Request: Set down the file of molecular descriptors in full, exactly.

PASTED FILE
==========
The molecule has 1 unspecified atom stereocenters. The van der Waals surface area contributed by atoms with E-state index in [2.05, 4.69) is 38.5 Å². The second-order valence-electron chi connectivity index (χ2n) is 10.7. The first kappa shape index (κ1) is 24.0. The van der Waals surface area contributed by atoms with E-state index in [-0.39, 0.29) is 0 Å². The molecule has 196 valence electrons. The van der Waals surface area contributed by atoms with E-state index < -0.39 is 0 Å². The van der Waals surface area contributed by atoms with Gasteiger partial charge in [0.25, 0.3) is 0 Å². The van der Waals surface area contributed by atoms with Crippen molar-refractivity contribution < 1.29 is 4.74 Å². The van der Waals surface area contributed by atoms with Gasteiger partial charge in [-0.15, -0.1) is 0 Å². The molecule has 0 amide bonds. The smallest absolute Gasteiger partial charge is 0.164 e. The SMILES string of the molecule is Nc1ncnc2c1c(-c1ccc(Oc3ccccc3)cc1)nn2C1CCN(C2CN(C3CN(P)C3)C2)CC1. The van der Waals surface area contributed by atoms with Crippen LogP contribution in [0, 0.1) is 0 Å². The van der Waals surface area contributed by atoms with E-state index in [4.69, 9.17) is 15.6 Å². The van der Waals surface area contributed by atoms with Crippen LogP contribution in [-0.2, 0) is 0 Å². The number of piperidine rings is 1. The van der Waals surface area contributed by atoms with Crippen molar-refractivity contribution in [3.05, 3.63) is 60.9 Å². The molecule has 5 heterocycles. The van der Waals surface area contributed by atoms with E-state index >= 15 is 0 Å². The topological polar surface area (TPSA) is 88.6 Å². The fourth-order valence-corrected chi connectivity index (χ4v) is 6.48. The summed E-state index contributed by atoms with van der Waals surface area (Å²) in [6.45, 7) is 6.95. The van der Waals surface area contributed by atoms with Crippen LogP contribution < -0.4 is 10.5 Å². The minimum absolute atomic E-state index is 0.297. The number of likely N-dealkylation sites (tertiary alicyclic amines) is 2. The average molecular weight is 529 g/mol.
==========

The molecule has 1 unspecified atom stereocenters. The van der Waals surface area contributed by atoms with E-state index in [2.05, 4.69) is 38.5 Å². The second-order valence-electron chi connectivity index (χ2n) is 10.7. The first kappa shape index (κ1) is 24.0. The van der Waals surface area contributed by atoms with E-state index in [-0.39, 0.29) is 0 Å². The molecule has 196 valence electrons. The van der Waals surface area contributed by atoms with E-state index < -0.39 is 0 Å². The van der Waals surface area contributed by atoms with Gasteiger partial charge in [0.25, 0.3) is 0 Å². The van der Waals surface area contributed by atoms with Crippen molar-refractivity contribution < 1.29 is 4.74 Å². The van der Waals surface area contributed by atoms with Gasteiger partial charge in [-0.15, -0.1) is 0 Å². The molecule has 0 amide bonds. The smallest absolute Gasteiger partial charge is 0.164 e. The SMILES string of the molecule is Nc1ncnc2c1c(-c1ccc(Oc3ccccc3)cc1)nn2C1CCN(C2CN(C3CN(P)C3)C2)CC1. The van der Waals surface area contributed by atoms with Crippen LogP contribution in [0, 0.1) is 0 Å². The van der Waals surface area contributed by atoms with E-state index in [4.69, 9.17) is 15.6 Å². The van der Waals surface area contributed by atoms with Crippen LogP contribution in [-0.2, 0) is 0 Å². The number of piperidine rings is 1. The van der Waals surface area contributed by atoms with Crippen molar-refractivity contribution in [3.05, 3.63) is 60.9 Å². The molecule has 5 heterocycles. The van der Waals surface area contributed by atoms with E-state index >= 15 is 0 Å². The topological polar surface area (TPSA) is 88.6 Å². The fourth-order valence-corrected chi connectivity index (χ4v) is 6.48. The summed E-state index contributed by atoms with van der Waals surface area (Å²) in [6.45, 7) is 6.95. The van der Waals surface area contributed by atoms with Crippen LogP contribution < -0.4 is 10.5 Å². The minimum absolute atomic E-state index is 0.297. The number of likely N-dealkylation sites (tertiary alicyclic amines) is 2. The average molecular weight is 529 g/mol.